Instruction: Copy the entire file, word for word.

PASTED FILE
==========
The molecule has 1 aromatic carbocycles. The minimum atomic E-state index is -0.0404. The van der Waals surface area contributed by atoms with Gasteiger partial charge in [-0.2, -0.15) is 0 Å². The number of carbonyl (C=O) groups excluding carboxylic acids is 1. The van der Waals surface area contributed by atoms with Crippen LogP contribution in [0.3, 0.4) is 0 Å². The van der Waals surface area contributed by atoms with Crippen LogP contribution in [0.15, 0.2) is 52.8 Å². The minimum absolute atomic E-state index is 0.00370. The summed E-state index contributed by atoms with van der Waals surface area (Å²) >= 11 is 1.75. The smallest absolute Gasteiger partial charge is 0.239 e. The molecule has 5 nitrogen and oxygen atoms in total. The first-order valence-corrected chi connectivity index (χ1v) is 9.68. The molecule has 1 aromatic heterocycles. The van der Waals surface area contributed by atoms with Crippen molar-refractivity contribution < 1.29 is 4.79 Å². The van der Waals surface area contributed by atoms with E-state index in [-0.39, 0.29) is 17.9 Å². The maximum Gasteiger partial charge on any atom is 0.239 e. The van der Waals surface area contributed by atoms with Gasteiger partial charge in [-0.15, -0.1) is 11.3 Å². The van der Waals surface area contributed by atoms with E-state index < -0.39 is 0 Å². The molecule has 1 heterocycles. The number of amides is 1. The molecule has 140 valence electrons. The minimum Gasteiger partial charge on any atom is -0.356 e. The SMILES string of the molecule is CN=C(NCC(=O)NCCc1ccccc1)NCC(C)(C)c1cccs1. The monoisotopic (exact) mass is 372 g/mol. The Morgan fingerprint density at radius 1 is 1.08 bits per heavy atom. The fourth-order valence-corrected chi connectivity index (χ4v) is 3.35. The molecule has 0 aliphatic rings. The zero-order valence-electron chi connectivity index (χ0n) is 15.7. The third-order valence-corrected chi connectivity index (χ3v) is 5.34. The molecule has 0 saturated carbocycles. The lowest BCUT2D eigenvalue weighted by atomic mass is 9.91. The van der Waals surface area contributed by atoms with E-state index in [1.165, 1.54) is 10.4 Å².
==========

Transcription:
The molecule has 1 aromatic carbocycles. The minimum atomic E-state index is -0.0404. The van der Waals surface area contributed by atoms with Gasteiger partial charge in [-0.2, -0.15) is 0 Å². The number of carbonyl (C=O) groups excluding carboxylic acids is 1. The van der Waals surface area contributed by atoms with Crippen LogP contribution in [0.3, 0.4) is 0 Å². The van der Waals surface area contributed by atoms with Crippen LogP contribution in [0.15, 0.2) is 52.8 Å². The minimum absolute atomic E-state index is 0.00370. The summed E-state index contributed by atoms with van der Waals surface area (Å²) >= 11 is 1.75. The smallest absolute Gasteiger partial charge is 0.239 e. The molecule has 5 nitrogen and oxygen atoms in total. The first-order valence-corrected chi connectivity index (χ1v) is 9.68. The molecule has 1 aromatic heterocycles. The van der Waals surface area contributed by atoms with Crippen molar-refractivity contribution < 1.29 is 4.79 Å². The van der Waals surface area contributed by atoms with E-state index in [-0.39, 0.29) is 17.9 Å². The maximum Gasteiger partial charge on any atom is 0.239 e. The van der Waals surface area contributed by atoms with Gasteiger partial charge in [-0.15, -0.1) is 11.3 Å². The van der Waals surface area contributed by atoms with E-state index < -0.39 is 0 Å². The molecule has 1 heterocycles. The number of amides is 1. The molecule has 140 valence electrons. The minimum Gasteiger partial charge on any atom is -0.356 e. The SMILES string of the molecule is CN=C(NCC(=O)NCCc1ccccc1)NCC(C)(C)c1cccs1. The monoisotopic (exact) mass is 372 g/mol. The Morgan fingerprint density at radius 1 is 1.08 bits per heavy atom. The fourth-order valence-corrected chi connectivity index (χ4v) is 3.35. The molecule has 0 aliphatic rings. The zero-order valence-electron chi connectivity index (χ0n) is 15.7. The third-order valence-corrected chi connectivity index (χ3v) is 5.34. The molecule has 0 saturated carbocycles. The lowest BCUT2D eigenvalue weighted by atomic mass is 9.91. The van der Waals surface area contributed by atoms with E-state index in [1.165, 1.54) is 10.4 Å².